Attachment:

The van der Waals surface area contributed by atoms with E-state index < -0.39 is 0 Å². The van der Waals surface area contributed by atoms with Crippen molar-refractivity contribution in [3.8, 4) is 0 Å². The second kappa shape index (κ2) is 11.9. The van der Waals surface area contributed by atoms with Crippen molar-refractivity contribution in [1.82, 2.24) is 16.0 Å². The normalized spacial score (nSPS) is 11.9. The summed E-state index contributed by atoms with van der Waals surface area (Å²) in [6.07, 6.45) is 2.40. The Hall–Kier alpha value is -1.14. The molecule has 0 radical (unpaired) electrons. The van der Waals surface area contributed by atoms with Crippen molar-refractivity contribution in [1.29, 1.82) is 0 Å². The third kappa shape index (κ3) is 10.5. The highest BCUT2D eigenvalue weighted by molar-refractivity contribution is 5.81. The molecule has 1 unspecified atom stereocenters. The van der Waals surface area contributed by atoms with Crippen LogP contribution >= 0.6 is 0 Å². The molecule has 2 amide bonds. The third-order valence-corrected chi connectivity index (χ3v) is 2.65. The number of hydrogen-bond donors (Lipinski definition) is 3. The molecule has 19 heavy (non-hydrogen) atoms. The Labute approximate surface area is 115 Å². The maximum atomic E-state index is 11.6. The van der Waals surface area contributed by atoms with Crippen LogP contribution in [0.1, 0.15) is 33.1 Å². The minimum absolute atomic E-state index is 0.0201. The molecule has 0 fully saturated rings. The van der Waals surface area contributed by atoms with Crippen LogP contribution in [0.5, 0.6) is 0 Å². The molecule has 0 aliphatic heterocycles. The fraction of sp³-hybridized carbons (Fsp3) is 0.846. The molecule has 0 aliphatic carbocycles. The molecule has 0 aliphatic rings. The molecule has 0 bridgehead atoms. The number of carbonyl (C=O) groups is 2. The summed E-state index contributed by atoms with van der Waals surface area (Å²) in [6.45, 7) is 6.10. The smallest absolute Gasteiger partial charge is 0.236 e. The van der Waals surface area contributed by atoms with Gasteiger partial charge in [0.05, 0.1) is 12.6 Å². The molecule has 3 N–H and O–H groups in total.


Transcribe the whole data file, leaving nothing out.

The van der Waals surface area contributed by atoms with E-state index < -0.39 is 0 Å². The van der Waals surface area contributed by atoms with Crippen molar-refractivity contribution in [3.8, 4) is 0 Å². The second kappa shape index (κ2) is 11.9. The van der Waals surface area contributed by atoms with Crippen molar-refractivity contribution in [1.82, 2.24) is 16.0 Å². The normalized spacial score (nSPS) is 11.9. The summed E-state index contributed by atoms with van der Waals surface area (Å²) in [6.07, 6.45) is 2.40. The Hall–Kier alpha value is -1.14. The molecule has 0 radical (unpaired) electrons. The van der Waals surface area contributed by atoms with Crippen molar-refractivity contribution in [1.29, 1.82) is 0 Å². The third kappa shape index (κ3) is 10.5. The highest BCUT2D eigenvalue weighted by molar-refractivity contribution is 5.81. The molecule has 1 unspecified atom stereocenters. The van der Waals surface area contributed by atoms with Crippen LogP contribution >= 0.6 is 0 Å². The molecule has 2 amide bonds. The third-order valence-corrected chi connectivity index (χ3v) is 2.65. The number of hydrogen-bond donors (Lipinski definition) is 3. The molecule has 19 heavy (non-hydrogen) atoms. The Labute approximate surface area is 115 Å². The maximum atomic E-state index is 11.6. The van der Waals surface area contributed by atoms with Crippen LogP contribution in [0.1, 0.15) is 33.1 Å². The minimum absolute atomic E-state index is 0.0201. The molecule has 0 fully saturated rings. The van der Waals surface area contributed by atoms with Crippen LogP contribution in [0.5, 0.6) is 0 Å². The molecule has 0 aliphatic heterocycles. The fraction of sp³-hybridized carbons (Fsp3) is 0.846. The molecule has 0 aliphatic carbocycles. The molecule has 0 aliphatic rings. The molecule has 0 bridgehead atoms. The number of carbonyl (C=O) groups is 2. The summed E-state index contributed by atoms with van der Waals surface area (Å²) in [6.45, 7) is 6.10. The smallest absolute Gasteiger partial charge is 0.236 e. The van der Waals surface area contributed by atoms with Gasteiger partial charge in [0.05, 0.1) is 12.6 Å². The molecule has 3 N–H and O–H groups in total.